By Alexandra Leggat
Anvil Press, 169 pages, $18
When I was a child, the hardy survivalist characters in cartoons such as Fables of the Green Forest, the existential dilettantism of Snoopy and even the old anvil-dropping high jinks of Bugs Bunny seemed more relevant to me than sleeping beauty queens and princesses who pricked their fingers and grew their hair too long. By the time I decided to write seriously, highbrow animal lit appeared on my reading-list horizon: D. H. Lawrence's The Fox, a clumsy attempt at a feminist fable, not to mention Ted Hughes's limitless capacity to engrave the natural world with dark human drama, all confirmed the fact that writing about animals was a scribe's rite of passage. Even the conflicted and ethereal Sylvia Plath had her series of bee poems.
Animals are easy allegories; they are prepackaged metaphors for human behaviour, as well as a codified method of storytelling. Animals absorb human projections, which is why they can be used to illustrate devious human conduct; recall the tragic and unnatural partnership of the scorpion and the tortoise. In native American mythology, animals serve as the very narrative fabric of the universe: It is the animal world that created the human realm. Flexible and ancient, the animal is the one literary staple that transcends all societal constructions of time, age, culture and class.
It is more than likely that short-story writer Alexandra Leggat was the type of young writer who also eschewed fairy tales, who instead stuck her hands into the mouths of growling beasts while the other girls primped and kissed mirrors. The animal, human or otherwise, and its relationship to women, specifically, dominates Leggat's third collection of stories. Though Animal contains the same idiosyncratic opacity as Leggat's Meet Me in the Parking Lot, she has abandoned the cars and cities of the previous collection to enter a raw, natural world. Meet Me has a slick, strange and consistently film-noir quality, while the characters in Animal are made menacing by their unpredictability and fickleness, their ability to camouflage themselves and disappear into their environment.
Leggat's latest collection also fits within a modern short-story genre, typically written by women. Consider the marked narrative fragmentation of Amy Hempel's work, in which the only clean message is that love is owed to dogs and art is redemptive. Consider also Joy Williams's languid and rootless female characters, who do not make a move without their canine bodyguards who double as soulmates. It is no coincidence that Hempel and Williams, two of the best and most innovative U.S. writers, both women, write nearly obsessively about animals, specifically dogs.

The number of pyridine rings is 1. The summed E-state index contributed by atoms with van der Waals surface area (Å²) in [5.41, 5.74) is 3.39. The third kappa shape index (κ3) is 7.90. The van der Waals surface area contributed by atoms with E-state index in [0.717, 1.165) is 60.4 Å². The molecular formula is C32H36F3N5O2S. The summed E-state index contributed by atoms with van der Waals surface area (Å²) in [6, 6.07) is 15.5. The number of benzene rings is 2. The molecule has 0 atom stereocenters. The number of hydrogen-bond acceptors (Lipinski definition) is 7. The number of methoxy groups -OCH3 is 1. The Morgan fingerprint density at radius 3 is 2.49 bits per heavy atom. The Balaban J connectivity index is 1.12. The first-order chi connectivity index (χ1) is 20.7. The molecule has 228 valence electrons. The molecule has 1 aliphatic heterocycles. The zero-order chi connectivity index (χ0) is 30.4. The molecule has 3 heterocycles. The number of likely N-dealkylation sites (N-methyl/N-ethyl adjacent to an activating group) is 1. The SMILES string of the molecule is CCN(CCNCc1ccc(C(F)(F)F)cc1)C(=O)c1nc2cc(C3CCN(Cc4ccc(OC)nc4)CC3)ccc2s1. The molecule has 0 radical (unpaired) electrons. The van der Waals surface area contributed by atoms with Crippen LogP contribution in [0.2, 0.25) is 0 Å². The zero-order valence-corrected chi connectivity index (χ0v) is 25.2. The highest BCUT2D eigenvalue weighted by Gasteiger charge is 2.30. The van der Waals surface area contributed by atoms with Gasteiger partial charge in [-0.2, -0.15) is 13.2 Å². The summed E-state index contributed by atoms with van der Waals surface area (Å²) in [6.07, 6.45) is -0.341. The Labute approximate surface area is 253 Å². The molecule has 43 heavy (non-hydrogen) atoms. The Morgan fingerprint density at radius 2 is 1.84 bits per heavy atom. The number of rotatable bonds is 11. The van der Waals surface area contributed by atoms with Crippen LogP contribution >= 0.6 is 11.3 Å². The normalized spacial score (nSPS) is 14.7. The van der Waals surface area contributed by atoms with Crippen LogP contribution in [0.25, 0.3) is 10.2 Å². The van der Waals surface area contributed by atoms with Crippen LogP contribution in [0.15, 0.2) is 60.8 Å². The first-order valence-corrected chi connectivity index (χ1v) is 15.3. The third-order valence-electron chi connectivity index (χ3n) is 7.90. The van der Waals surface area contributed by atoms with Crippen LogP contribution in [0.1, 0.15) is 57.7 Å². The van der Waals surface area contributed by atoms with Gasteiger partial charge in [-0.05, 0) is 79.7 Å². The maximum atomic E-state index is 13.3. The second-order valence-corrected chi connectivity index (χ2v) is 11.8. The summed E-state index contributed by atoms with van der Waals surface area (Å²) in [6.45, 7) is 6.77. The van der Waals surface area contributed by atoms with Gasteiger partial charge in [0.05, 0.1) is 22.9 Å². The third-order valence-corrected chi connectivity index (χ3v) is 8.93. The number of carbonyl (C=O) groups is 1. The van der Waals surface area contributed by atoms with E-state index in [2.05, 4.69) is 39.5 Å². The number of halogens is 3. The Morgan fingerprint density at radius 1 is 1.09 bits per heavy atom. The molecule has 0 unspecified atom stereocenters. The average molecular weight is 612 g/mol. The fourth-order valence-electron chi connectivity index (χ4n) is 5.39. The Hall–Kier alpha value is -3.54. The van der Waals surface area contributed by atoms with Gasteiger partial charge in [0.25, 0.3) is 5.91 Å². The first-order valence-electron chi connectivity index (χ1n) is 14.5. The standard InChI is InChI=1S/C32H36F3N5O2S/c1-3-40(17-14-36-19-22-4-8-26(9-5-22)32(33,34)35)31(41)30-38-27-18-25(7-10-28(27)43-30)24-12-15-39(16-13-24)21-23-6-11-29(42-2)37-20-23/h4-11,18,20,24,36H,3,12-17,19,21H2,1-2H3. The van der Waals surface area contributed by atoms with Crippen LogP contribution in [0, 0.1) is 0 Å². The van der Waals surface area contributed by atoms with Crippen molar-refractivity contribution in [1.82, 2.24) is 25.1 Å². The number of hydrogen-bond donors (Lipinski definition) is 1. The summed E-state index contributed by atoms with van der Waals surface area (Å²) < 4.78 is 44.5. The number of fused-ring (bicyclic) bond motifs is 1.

Writing about dogs is a brave and defiant choice in this era of post-postfeminism, where women are simultaneously mocked and celebrated for their choice of nurturing animals over infants. Leggat's characters, like Hempel's and Williams's females, find solace in dogs, and all three writers seem always to return to canine as symbol, as saviour, as truth.
"Perhaps she should have bought a dog," muses Lady, an actor in Leggat's Tourniquet. Lady has chopped down her husband's favourite tree and tries to find a replacement for the beloved maple, "She needs something to leap out and greet her happily. It's been too long since anything was happy to see her."
The theme of replacement - swapping one thing to nurture with another - also dominates Animal. In Scimitar, a man replaces his wife with a pumpkin-growing obsession; in Blue Parrot, two incompatible sisters-in-law engage in a painful emotional tug of war over an ornament meant to replace both their unborn children; in Apples and Rum, a beloved husband believes that he can slip away unnoticed because he has supplied his young wife with a companion. A longing to nurture, estranged family connections and wilderness-versus-containment form the subcutaneous tissue of Animal. Pain, whether physical, mental or emotional, is also intrinsic to the bestial experience.
"I could teach a dog a thing or two about suffering," says the young narrator in Fuselage as she picks quills out of a stray dog's nose and waits for her cousin in the forest after she has committed a violent crime. Troubling and deep, these quickly unfolding stories are elliptically drawn, tense with action and dark humour. Leggat is a shape-shifting writer: The styles and narrators in this collection are ever changing, yet the stories are connected by Leggat's quirky eye for viscerally striking detail. She provides just enough imagery to draw the reader inside these very individual worlds, while also preserving a carefully constructed sense of the absurd. It is as though the author never wants the reader to become too intimate or comfortable in the primal and transient world that is both grotesque and beautiful in its brutality. As one fisherman tells another in Mandible, "Nature's fucking frightening and it'll only let you in so far."
On the cover of Animal, there is a drawing of an opossum holding an amorphous animal in its hand; whether the animal is holding its own offspring or has stolen the fetus from another animal's nest is ambiguous; whether the animal is hunting or being hunted is also unclear. Deceptively simple, like Leggat's stories, it is an arresting and atavistic image, reminiscent of a picture from an ancient book of fables. The cover of Leggat's third story collection is significant on many levels, but mostly because it highlights the way this unique and gifted writer has taken an old form and made it new again.
Ibi Kaslik is the author of the bestselling novel Skinny. Her second novel, The Angel Riots, a rock 'n' roll tragicomedy, was a finalist for this year's Trillium book award. Ibi is a cat person.